“Excessive bail shall not be required, nor excessive fines imposed, nor cruel and unusual punishments inflicted.”
Of all the amendments to be interpreted and re-interpreted over the history of our nation, it may be the eighth amendment that has seen the most action, and is still in the greatest contention to date. Even the first and second amendments haven’t evolved as much, since they do not touch so deeply on the basic principles of what make us a society and what makes us human.
It is the specific clause of “cruel and unusual punishment” that seems to be the sticking point in most cases, and it is the one that has given me the greatest personal turmoil. In my youth I was a hardliner in many ways, for while I believed very much in the idea of a justice system that gave every possible benefit to potential defendants, I also believed that prisons were places of punishment, not rehabilitation. I also was very strongly in favor of the death penalty, in particular in cases of the most heinous crimes. I was convinced that there were some people the world would be better off without, and it was the right and the duty of society to deal with those people in the most straightforward manner possible.
I do not write these words with glee, nor do I write them with contrition. Rather I write them so as to set a basis of understanding of my own personal journey of discovery for those who may feel as I did then, or who feel differently than I do now. My hope is that by understanding the path that I have taken you may in some way understand why I believe as I now do, and even if you still disagree you may at least take some time to consider why you believe what you believe.
In terms of the treatment of prisoners, I used to believe they should be treated no better than the minimum necessary for survival. Food, shelter, and clothing were sufficient; after all, they had already proven they were not willing to contribute sufficiently to society to be a part of it, so why should society pay to keep them in any better style than the least necessary? I saw nothing cruel in this, although it might seem vindictive; after all, if I had to work to support myself, they were at least better off than I was. I have come to realize I at least have something they do not; I have the freedom to choose what I want, and if my choices are constrained by my circumstances, then so are theirs, and theirs are even more artificially constrained by having their liberty taken, even if that is the result of their own actions.
Further, it is a short-sighted thing to suggest that we should reduce humans to the level of nothing but animals, with nothing to fill their days but food, shelter, and the barest of covering. If they have nothing to strive for, no hope that tomorrow will be if not better than today than at least different, that is a cruelty and inhumanity all its own. It also breeds anger and contempt toward society among those who will someday rejoin that society; even if you do not believe prison is a place for rehabilitation, you must at least recognize the potential to create better or worse citizens among those who come out. Providing even simple things like books, athletic equipment, and exercise space allows prisoners a chance to engage body and mind. Television and internet access, even if it is monitored and controlled, provides a connection to the outside world that keeps them engaged and may even keep ennui and desperation from setting in. If nothing else, it shows in us a level of humanity that we condemn others for lacking.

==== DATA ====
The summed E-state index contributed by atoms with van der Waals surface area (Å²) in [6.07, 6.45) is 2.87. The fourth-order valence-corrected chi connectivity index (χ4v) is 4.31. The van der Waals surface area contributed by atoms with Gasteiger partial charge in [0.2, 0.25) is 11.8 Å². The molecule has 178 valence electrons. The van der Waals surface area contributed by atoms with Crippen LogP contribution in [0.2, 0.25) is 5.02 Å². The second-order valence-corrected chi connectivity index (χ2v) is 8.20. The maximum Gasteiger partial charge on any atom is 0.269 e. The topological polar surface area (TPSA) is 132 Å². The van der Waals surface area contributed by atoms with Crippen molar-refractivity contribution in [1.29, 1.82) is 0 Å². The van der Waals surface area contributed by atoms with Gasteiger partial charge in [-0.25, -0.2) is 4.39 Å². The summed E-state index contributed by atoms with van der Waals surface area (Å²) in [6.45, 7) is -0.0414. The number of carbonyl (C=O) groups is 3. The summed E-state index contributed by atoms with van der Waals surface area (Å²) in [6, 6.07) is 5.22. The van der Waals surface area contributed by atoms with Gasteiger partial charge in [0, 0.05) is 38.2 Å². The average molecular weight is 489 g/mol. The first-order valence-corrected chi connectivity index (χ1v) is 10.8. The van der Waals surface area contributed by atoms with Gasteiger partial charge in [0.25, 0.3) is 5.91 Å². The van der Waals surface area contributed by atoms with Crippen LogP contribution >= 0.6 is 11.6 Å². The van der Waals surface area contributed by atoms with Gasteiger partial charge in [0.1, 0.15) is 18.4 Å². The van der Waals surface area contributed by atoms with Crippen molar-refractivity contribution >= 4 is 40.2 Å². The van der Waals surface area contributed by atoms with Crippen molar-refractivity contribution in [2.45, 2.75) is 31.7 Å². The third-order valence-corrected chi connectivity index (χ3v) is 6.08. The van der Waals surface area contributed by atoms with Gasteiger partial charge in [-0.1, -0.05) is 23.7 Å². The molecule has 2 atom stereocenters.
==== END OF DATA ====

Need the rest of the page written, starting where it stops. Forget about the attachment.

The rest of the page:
The final hurdle for me was the death penalty. Setting aside the numerous studies showing the uneven and unjust applications and use of the death penalty, which no rational or honest person should, as well as the studies showing the economic unfeasibility of it, which counter any argument on those grounds; I feel there is an ethical case to be made for the elimination of the death penalty. It is not a simple case, nor is it an absolute one, but I believe it needs to be made.
The justification for the death penalty, if there is one, is that it is the ultimate penalty, and it is only handed out for the most heinous of offences, those for which there can be no lesser price. Even if one were to accept that premise, there are other factors to consider which make that untenable. I do accept that the death penalty is the ultimate penalty, for no matter how many years you spend in prison, there is always the hope for redemption, and there is always the chance of parole. There is no coming back from the grave.
In a truly fair justice system, we would ensure two things: first, that the penalty matches the crime; and second, that the bar for a guilty verdict matches the potential sentence. Obviously this would make for a convoluted and difficult system, as we would have many different potential hurdles for prosecutors to reach depending on the severity of a crime, so instead we settled on one that seems to work in most cases and that, at least at first blush, favors defendants: “beyond a reasonable doubt”. But is this enough when a person’s life is on the line? Is “a reasonable doubt” sufficient to make a person pay the ultimate price?
Absolute justice calls for absolute certainty. That is the conclusion I finally came to. Regardless of how you might feel about the morality of the death penalty in the abstract, or even in specific cases where you are absolutely sure someone is guilty, is it enough? Extraordinary cases make for bad law. Or to put it another way, are you unable to think of a single time in your life when you were absolutely sure about something, only to find out you were wrong? Care to bet your life on it?
Care to bet someone else’s?
I don’t. Not anymore.